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Facebook could face EU sanctions if it doesn’t tweak terms of service

FACEBOOK MAY FACE EU SANCTIONS if it doesn’t rejig its terms of service (TOS) to comply with new European consumer rights laws introduced in March, Reuters reported.

Earlier this year the EU fleshed out more laws designed to better protect consumers from data and money greedy tech firms, including offering the option to sue tech firms in Europe rather than their home nations and pull out of online purchases.

Facebook updated its own TOS policies to get more in line with the new EU laws back in February, but the changes didn’t go far enough to tow the line Brussels had extended.

The EU called Facebook out on this, but it doesn’t look like Mark Zuckerberg’s social network has done much publicly to appease the EU’s bigwigs, unlike Airbnb, which fell into line to comply with new regulations some three months after being told to.

As such, according to sources familiar with the matter, the EU is getting fed up of waiting on Facebook and is potentially chewing over imposing sanctions on the social network.

“There is only limited progress and this has been going on for too long,” the sources told Reuters.

In a statement Facebook sent to the INQUIRER, a spokesperson noted that the social network has updated its TOS further and will keep working to comply with EU laws.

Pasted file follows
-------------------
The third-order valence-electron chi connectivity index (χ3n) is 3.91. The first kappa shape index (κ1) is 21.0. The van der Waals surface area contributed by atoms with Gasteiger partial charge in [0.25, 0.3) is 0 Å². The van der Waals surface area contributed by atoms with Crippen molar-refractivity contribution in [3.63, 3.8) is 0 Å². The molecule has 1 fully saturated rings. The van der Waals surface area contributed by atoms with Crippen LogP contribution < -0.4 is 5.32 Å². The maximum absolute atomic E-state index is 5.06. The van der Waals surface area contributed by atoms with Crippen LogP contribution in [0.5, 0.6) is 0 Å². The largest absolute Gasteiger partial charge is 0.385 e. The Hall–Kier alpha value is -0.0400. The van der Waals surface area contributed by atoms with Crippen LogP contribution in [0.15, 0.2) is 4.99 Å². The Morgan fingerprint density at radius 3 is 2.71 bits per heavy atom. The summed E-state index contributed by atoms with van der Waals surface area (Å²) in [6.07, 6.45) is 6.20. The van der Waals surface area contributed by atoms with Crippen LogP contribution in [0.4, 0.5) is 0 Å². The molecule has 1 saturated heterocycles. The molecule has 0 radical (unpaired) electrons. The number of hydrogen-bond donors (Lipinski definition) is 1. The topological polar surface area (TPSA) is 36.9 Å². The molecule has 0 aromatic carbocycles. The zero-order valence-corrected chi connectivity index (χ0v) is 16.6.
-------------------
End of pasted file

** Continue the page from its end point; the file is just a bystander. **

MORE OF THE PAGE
“People share their most valued moments on Facebook, and we want to make our terms clear and accessible to everyone. We updated Facebook’s Terms of Service in May and included the vast majority of changes the Consumer Protection Cooperation Network and the European Commission had proposed at that point,” the spokesperson said. 

“Our terms are now much clearer on what is and what isn’t allowed on Facebook and on the options people have. We are grateful to the CPC and the Commission for their feedback and will continue our close cooperation to understand any further concerns and make appropriate updates.”

One would think Facebook would be super quick to rework its TOS in order to be more transparent to its users, something the EU’s consumer rights folks are pretty keen on, particularly given the Cambridge Analytica scandal.

And Facebook has been appearing to try and clean up its act when it comes to being clear on how its users’ data is collected and utilised, including cracking down on third-party data use and expanding a big bounty to check for errors in apps that might abuse Facebook token access.

That being said Facebook is a platform that supports 1.5 billion people across the world and probably makes tweaking TOS a pain in the posterior to get right in one nation let alone hundreds more. µ

Further reading

Source : Inquirer

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